Americans got mixed messages on employment today, as two more indicators tallied up before tomorrow’s jobs report for November. Gallup’s tracking surveys on employment showed bad news, as both adjusted and unadjusted figures showed the sharpest uptick in unemployment in the last two years:
U.S. unemployment, as measured by Gallup without seasonal adjustment, was 7.8% for the month of November, up significantly from 7.0% for October. Gallup’s seasonally adjusted unemployment rate is 8.3%, nearly a one-point increase over October’s rate. …
It is unclear what caused the increase in the unemployment rate in November, although some experts speculate that it was caused by jobs lost as a result of superstorm Sandy. It is also possible that lackluster holiday hiring is to blame.
Although the increase in the unadjusted rate in November is a sharp contrast to the 0.9-point decline seen in October, November’s 7.8% rate is still tied for the second-best unadjusted unemployment monthly reading of 2012. However, on an adjusted basis, November’s rate is the highest reading in six months. Looking at year-to-year comparisons, seasonally adjusted unemployment is down from 8.9% in November 2011.
Underemployment, as measured without seasonal adjustment, was 17.2% in November, a 1.3-point increase since the end of October. The uptick in November also puts an end to the six-month trend of improvements or no change. Still, underemployment has improved 0.9 points since November 2011.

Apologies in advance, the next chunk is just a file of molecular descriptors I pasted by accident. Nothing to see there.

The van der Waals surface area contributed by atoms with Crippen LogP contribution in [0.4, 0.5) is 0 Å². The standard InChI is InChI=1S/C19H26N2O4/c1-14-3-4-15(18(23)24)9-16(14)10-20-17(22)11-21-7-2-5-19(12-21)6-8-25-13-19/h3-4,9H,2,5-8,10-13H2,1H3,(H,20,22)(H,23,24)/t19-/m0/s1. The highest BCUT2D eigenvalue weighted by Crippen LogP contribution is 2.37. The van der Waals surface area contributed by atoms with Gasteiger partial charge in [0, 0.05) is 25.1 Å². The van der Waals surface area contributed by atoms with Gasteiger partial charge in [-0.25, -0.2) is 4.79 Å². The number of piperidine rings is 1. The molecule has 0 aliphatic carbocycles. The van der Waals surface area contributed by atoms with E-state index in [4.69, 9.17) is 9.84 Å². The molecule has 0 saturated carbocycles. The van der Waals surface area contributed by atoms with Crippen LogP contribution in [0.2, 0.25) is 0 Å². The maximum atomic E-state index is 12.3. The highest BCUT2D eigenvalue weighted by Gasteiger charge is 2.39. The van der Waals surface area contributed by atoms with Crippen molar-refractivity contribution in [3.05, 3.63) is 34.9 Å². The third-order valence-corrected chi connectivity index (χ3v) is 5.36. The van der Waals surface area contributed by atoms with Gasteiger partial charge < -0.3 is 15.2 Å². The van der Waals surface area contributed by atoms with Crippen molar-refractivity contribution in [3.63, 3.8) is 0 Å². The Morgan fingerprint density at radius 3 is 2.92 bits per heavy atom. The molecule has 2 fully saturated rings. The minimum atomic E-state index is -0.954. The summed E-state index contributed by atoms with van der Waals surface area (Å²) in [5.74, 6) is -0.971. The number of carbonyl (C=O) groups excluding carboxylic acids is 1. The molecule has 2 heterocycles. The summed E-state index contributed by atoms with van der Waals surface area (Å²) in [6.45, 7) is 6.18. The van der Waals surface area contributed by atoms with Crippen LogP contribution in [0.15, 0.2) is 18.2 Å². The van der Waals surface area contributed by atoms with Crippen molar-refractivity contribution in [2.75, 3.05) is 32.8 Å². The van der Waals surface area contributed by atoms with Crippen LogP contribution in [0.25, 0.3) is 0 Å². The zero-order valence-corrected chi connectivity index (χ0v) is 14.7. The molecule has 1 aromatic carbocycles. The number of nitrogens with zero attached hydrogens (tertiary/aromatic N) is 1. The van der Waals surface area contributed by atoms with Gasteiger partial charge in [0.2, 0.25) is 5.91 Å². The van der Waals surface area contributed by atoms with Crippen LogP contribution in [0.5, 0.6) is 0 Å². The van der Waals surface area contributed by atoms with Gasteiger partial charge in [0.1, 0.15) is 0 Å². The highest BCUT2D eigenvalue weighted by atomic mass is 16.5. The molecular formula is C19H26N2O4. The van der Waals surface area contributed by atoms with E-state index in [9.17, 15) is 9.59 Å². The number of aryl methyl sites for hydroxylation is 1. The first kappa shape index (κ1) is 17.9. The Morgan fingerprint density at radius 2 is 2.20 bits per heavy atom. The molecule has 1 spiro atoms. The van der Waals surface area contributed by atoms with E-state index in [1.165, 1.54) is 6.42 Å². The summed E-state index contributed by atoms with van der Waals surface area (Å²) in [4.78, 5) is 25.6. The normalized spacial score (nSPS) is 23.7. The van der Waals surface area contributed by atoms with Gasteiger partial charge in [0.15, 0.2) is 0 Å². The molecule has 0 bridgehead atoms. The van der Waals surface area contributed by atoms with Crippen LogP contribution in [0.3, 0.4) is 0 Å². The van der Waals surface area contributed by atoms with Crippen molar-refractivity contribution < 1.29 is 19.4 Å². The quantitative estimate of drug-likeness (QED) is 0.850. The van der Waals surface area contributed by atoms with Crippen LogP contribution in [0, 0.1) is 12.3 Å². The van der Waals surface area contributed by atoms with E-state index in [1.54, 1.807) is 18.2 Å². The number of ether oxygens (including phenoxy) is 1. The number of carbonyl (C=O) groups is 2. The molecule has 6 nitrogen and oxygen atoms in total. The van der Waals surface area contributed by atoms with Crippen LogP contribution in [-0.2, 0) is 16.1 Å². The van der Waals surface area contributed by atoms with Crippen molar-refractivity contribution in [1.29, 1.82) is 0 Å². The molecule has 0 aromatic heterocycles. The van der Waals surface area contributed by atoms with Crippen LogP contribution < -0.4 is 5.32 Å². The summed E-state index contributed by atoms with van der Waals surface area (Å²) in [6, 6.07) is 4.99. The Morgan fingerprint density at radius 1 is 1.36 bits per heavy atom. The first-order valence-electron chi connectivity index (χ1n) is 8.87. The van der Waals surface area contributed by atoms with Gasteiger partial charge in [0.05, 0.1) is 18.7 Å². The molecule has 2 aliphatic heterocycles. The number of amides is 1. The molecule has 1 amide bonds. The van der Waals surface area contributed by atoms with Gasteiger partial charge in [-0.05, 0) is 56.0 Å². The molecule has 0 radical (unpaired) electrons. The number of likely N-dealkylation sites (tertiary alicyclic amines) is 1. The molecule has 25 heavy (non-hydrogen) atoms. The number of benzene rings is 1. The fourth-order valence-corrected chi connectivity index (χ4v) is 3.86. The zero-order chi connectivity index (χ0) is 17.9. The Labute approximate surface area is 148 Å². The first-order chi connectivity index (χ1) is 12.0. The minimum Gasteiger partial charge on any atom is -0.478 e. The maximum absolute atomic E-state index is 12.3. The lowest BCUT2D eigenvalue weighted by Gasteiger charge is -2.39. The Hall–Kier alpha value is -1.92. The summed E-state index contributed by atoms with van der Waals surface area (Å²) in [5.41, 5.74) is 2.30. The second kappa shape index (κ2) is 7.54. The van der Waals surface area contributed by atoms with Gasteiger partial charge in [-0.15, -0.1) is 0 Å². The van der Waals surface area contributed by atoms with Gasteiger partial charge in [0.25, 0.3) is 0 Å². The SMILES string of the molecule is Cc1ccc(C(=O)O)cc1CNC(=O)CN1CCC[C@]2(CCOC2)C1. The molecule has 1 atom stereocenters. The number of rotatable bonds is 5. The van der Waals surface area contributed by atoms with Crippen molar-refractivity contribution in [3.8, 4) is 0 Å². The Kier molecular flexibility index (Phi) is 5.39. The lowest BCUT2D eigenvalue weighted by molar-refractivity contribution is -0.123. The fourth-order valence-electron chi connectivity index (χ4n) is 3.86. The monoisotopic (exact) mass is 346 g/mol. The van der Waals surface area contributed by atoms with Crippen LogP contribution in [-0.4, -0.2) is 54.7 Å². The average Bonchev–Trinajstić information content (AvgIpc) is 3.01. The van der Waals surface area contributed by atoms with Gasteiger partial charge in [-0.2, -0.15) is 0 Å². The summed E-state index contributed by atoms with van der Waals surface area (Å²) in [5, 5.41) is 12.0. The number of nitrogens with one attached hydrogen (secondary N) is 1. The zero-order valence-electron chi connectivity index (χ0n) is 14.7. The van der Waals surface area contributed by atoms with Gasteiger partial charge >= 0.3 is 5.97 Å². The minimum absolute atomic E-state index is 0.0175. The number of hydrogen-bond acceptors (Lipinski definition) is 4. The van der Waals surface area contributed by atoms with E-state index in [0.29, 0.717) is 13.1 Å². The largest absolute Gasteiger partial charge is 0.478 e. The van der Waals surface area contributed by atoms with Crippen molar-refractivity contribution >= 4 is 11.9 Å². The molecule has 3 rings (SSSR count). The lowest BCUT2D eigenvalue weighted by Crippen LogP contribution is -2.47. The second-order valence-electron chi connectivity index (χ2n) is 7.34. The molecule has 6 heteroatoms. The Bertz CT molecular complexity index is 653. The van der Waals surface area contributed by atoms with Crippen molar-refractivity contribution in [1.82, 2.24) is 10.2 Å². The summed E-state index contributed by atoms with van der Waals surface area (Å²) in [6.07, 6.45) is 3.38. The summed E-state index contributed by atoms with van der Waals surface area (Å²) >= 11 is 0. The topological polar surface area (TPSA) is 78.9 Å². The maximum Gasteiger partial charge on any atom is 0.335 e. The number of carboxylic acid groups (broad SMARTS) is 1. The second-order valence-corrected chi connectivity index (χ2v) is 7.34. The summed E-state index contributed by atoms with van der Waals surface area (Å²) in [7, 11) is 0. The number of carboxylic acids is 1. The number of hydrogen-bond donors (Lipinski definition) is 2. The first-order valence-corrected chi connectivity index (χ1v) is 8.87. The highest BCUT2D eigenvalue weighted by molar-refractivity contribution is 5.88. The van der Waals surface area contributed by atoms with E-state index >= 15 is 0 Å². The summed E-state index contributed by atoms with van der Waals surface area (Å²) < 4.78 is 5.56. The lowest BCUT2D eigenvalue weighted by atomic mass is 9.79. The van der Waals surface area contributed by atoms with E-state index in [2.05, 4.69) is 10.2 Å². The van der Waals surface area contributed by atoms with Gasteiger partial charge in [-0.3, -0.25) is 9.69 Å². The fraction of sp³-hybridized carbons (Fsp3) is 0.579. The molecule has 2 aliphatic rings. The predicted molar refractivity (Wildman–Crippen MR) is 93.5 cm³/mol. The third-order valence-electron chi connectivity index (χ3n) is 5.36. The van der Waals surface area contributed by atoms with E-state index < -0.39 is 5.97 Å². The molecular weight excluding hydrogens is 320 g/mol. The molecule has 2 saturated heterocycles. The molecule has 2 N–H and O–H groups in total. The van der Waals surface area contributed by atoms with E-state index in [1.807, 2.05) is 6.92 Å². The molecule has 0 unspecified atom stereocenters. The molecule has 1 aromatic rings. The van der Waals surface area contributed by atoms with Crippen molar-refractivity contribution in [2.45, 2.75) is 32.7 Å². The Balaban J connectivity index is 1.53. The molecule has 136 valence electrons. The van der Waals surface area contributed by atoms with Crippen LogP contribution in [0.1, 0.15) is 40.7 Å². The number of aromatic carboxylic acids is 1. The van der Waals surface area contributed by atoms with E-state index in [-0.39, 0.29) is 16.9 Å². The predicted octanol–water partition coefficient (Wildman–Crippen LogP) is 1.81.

Here’s the graph for the last two years. The results don’t put us back into the 2011 time frame, but they come close — and they’re significantly worse than most people expected, even with Hurricane Sandy:
Meanwhile, the Department of Labor reported that the level of weekly jobless claims returned to the status quo ante Sandy, down to 370,000:
In the week ending December 1, the advance figure for seasonally adjusted initial claims was 370,000, a decrease of 25,000 from the previous week’s revised figure of 395,000. The 4-week moving average was 408,000, an increase of 2,250 from the previous week’s revised average of 405,750.
The advance seasonally adjusted insured unemployment rate was 2.5 percent for the week ending November 24, a decrease of 0.1 percentage point from the prior week’s unrevised rate. The advance number for seasonally adjusted insured unemployment during the week ending November 24 was 3,205,000, a decrease of 100,000 from the preceding week’s revised level of 3,305,000. The 4-week moving average was 3,309,000, an increase of 7,750 from the preceding week’s revised average of 3,301,250.
Reuters rightly notes that this particular drop doesn’t tell us much, but the level is squarely within the middle of the range we’ve seen for the past 18 months. The economy is shedding jobs at roughly the same rate as we’ve seen for that period, and it’s not generating jobs quickly enough to give those workers enough options other than unemployment.
In other words, don’t expect a dramatic shift in any direction tomorrow. Given the data from Gallup today and ADP yesterday, I’ll predict that the jobs report shows about 95,000 jobs added and a jobless rate remaining steady at 7.9%. What do you think the topline number of jobs added will be in tomorrow’s report? Take the poll: